- How does an aircraft steer while taxiing on a runway?
- How can a person ride a motorcycle 100 mph but not stand up in a 100 mph wind?
- Why does traffic bottleneck on freeways for no apparent reason?
- Will cars ever be able to drive themselves?
- Why can’t cars run on water instead of gasoline?
- Why don’t spacecraft burn up or veer off course during reentry from space?
- Can a honeybee cause a sonic boom if it travels fast enough?
- What is the relationship between the length of a boat and its maximum speed?
- Can robotic submarines collect specimens at any ocean depth?
- Can I start my car with a voice command?
Is there a way to detect my car’s keyless remote if I don’t know where it is?
Maybe — if it’s the right type of remote and you have plenty of time and technical know-how. But don’t get your hopes up…By Aaron W. Johnson
So you’ve lost your car keys again. You’re sure they’re in your house, but you’ve already checked between your couch cushions and on top of the fridge, and you can’t find them anywhere. You have a keyless remote that seems to communicate with your car, and you wonder if maybe there’s a way to get it to communicate with you and tell you where it is. “In theory, it is possible,” says Phillip Nadeau, a Ph.D. candidate in Electrical Engineering and Computer Science, “but it depends on the type of remote-entry system we’re talking about. And even then, it could be tough depending on the manufacturer and technology used.”
There are two main types of keyless remotes — Remote Keyless Entry (RKE), and Passive Keyless Entry (PKE) — that work in different ways. RKE devices send a radio signal to your car only when you press a button on the remote. “These devices are generally only equipped with a transmitter,” explains Nadeau. Unfortunately, this means there’s no way to call the remote. It’s as unable to hear you as a skeleton key.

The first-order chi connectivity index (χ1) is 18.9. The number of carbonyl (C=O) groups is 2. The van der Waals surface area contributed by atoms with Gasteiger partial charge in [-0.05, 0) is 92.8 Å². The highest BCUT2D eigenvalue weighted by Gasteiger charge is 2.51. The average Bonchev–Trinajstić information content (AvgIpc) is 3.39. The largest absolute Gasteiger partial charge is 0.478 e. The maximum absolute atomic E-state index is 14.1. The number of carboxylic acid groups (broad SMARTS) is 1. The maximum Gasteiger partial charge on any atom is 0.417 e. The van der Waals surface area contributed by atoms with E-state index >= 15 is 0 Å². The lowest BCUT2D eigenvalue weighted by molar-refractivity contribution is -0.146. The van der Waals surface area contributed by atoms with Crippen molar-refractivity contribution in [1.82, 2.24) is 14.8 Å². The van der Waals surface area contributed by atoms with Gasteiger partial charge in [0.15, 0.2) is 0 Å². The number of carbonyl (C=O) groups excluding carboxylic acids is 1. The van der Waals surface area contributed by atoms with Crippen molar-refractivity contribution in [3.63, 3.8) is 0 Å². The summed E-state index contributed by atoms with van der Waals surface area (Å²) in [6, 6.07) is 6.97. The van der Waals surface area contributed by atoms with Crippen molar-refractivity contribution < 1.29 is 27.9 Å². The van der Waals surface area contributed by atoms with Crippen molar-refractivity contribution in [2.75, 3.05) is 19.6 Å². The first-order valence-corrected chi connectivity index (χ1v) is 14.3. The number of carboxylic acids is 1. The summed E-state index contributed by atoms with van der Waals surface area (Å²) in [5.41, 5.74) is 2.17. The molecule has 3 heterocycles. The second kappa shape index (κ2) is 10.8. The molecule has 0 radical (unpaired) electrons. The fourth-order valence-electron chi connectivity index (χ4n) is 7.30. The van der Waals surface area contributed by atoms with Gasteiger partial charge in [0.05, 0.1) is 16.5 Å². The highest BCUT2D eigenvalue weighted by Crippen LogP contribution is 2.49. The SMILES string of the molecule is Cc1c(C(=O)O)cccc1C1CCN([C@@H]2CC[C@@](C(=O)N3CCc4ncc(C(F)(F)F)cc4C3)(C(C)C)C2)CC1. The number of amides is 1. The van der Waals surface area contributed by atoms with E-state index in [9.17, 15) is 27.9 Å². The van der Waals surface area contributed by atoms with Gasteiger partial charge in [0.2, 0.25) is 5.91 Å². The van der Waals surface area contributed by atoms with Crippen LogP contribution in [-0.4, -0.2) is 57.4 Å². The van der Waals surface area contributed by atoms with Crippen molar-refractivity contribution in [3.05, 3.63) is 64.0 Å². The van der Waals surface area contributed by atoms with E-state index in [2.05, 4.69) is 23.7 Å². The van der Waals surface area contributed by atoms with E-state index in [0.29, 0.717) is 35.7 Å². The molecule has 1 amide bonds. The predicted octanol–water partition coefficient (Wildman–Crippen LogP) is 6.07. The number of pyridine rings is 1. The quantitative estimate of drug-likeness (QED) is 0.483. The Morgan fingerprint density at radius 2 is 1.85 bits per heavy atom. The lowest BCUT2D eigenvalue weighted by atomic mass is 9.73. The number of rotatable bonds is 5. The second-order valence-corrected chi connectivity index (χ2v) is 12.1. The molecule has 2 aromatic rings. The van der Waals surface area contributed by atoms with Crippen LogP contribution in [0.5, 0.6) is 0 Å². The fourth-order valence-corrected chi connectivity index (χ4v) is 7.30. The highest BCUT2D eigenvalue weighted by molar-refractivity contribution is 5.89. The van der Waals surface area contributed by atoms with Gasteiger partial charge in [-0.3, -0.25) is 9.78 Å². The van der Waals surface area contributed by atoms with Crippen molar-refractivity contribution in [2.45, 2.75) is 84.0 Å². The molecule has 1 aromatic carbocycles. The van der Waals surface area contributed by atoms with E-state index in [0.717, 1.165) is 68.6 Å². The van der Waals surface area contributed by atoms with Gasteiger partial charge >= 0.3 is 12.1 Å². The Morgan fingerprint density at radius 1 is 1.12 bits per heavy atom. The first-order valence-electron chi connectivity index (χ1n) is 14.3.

If you have a PKE remote, your odds are better. PKE devices don’t require you to push buttons to lock or unlock your car. “The car sends a signal that simultaneously powers the remote and asks for a valid authentication code to unlock the car,” explains Nadeau. This is essentially the same technology RFID card readers use to give you access to a building without you having to pull your ID card out of your pocket. Unlike an RKE device, a PKE remote has both a transmitter and a receiver, which would allow it to hear you call it with specialized radio equipment — you’re just pretending to be your car! In theory, you could custom-build a device that functions as a radio transmitter and receiver, recording the signal from your car, re-transmitting it, and listening for a response from your keys. This is not an easy or inexpensive solution, but if you have the technical know-how to construct such a device, it should work…
As long as you have a lot of time on your hands, says Nadeau. “The interrogator must be within a few feet the remote to elicit a response.” This proximity restriction is useful most of the time — if PKE remotes had a long range, people could steal the car right out of your driveway while the keys sit safely inside your house! But, it also means that you’re going to have to cover every square inch of your house with your equipment to find your keys. So, you might as well save the time and expense of building some complicated radio equipment and keep looking for your keys the old-fashioned way: going back and pawing through that junk drawer one more time.
Thanks to Suzan Atkinson-Haverty from Fitchburg, Mass., for this question.
Posted: October 08, 2013